The British Isles remain surrounded by unexploited oil and gas reserves, while beneath the country’s surface lie layers of shale.
With careful and environmentally sensitive modern drilling techniques, these untapped gold mines of natural resources could keep our fleet of mothballed natural-gas generators fired up until long-lasting sources of greener energy have been secured.
In decades to come, Britain may well sustain carbon-free energy solutions at huge scale in solar, water and hydrogen. We could even, as the Prime Minister once colourfully put it, become 'the Saudi Arabia of wind power'.
But until those technologies are properly invested in, we now face the prospect of the lights going out just as they did in the 1970s. Quite simply, Britain must look for alternatives.
Yet while the industrial fallout from the present crisis is obviously horrendous, the potential damage to households is even greater as prices spiral out of control.
Unfortunately, Boris Johnson or his advisers have clearly failed to understand the risk to the country of relying excessively on energy purchased from abroad.
It ought to be obvious that surrendering our energy needs to the Moscow-controlled Gazprom and a ghastly collection of Middle East potentates has been a grievous error.
Most people are sympathetic to the green objections to fracking, from despoiling parts of the countryside.
Nevertheless, we should not overstate its dangers. In 2017, for example, the advertising watchdog rapped environmental charity Friends of the Earth for a 'misleading' leaflet that claimed fracking can cause cancer.
Meanwhile, one only has to look across the Atlantic to witness the gains that can be achieved from regaining some energy independence.
Having risen for 30 years, American imports of oil are now negligible thanks to the fracking revolution.
When the UK Government halted fracking in November 2019, it made it clear that this was a moratorium, not a permanent ban.
But fracking is only one possibility. The PM could license applications for development of the Cambo field situated some 75 miles to the west of Shetland. It contains more than 800 million barrels of oil and considerable potential gas deposits.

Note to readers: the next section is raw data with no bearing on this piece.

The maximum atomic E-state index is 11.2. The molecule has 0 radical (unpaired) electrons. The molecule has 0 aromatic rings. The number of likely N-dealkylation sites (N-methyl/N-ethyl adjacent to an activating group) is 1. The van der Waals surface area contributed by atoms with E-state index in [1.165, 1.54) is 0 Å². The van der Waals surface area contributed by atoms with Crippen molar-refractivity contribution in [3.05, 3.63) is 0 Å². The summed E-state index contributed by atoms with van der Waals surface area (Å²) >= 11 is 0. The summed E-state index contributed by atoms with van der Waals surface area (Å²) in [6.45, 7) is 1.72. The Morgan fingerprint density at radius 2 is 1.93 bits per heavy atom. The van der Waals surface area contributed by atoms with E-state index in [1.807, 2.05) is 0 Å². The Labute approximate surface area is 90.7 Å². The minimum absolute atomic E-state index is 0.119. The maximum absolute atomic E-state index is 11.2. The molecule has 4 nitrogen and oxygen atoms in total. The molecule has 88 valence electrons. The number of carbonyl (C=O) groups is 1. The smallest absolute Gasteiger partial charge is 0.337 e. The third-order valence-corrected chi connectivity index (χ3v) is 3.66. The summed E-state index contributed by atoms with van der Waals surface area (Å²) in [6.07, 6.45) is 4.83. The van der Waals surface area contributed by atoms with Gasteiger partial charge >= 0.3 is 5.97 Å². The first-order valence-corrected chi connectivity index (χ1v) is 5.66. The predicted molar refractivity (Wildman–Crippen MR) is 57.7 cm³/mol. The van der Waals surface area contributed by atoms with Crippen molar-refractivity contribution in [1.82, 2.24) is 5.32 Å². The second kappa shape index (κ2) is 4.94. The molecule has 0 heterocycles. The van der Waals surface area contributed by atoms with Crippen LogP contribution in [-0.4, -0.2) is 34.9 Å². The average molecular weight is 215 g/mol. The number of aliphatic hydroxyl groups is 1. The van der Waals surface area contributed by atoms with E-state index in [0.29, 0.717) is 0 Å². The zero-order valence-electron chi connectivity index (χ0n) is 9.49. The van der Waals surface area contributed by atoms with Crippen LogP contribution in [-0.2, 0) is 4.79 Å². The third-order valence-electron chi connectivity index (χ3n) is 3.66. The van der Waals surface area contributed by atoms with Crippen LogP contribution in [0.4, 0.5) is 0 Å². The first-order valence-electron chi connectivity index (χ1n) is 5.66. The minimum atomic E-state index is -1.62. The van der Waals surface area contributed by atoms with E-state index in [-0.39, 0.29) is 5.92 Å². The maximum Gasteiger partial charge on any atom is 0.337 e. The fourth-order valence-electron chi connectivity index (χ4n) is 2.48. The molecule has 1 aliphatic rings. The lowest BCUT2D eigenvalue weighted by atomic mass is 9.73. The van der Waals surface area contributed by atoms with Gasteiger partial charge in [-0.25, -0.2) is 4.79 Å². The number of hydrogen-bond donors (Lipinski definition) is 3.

Labour leader Sir Keir Starmer may come to regret his opposition to the drilling, which would have created a reported 1,000 jobs, on 'carbon emission' grounds.
Similarly, the new modern and safer coal mine in Cumbria has been held up in spite of the willingness of investors to plough more than £150 million into the project.
Instead, coal imports to Britain have soared — up 45 per cent in the first quarter of 2021 on the same period last year, to a total of 1.5 million tonnes. Some 60 per cent of Britain's imported coal comes from — Russia!
The experts say the best ways of rapidly delivering a greener and more secure energy supply would be for the Government to commit far bigger sums of money — perhaps as much as £1 billion rather than the £215 million already earmarked — to speed up Rolls Royce's plans for 'miniature nuclear plants'.
The engineering giant has announced plans to build up to 16 of these so-called 'small modular reactors'.
The smaller plants are assembled from 'modules' in factories, thanks to technology that is already used in the nuclear turbines that power the Royal Navy's submarines.
Most sensible people want to see Britain and the world's carbon emissions fall for the sake of generations to come.
But sacrificing our prosperity and the health and comfort of our people on the 'green altar' — when technology exists that renders this entirely unnecessary — would be unforgivable.
The nation is engaged in a monstrous act of self-harm. To avoid prolonging this crisis, we should consider urgently giving the fracking pioneers, North Sea drillers and Rolls Royce the only 'green' light that matters: the one that says 'Go'.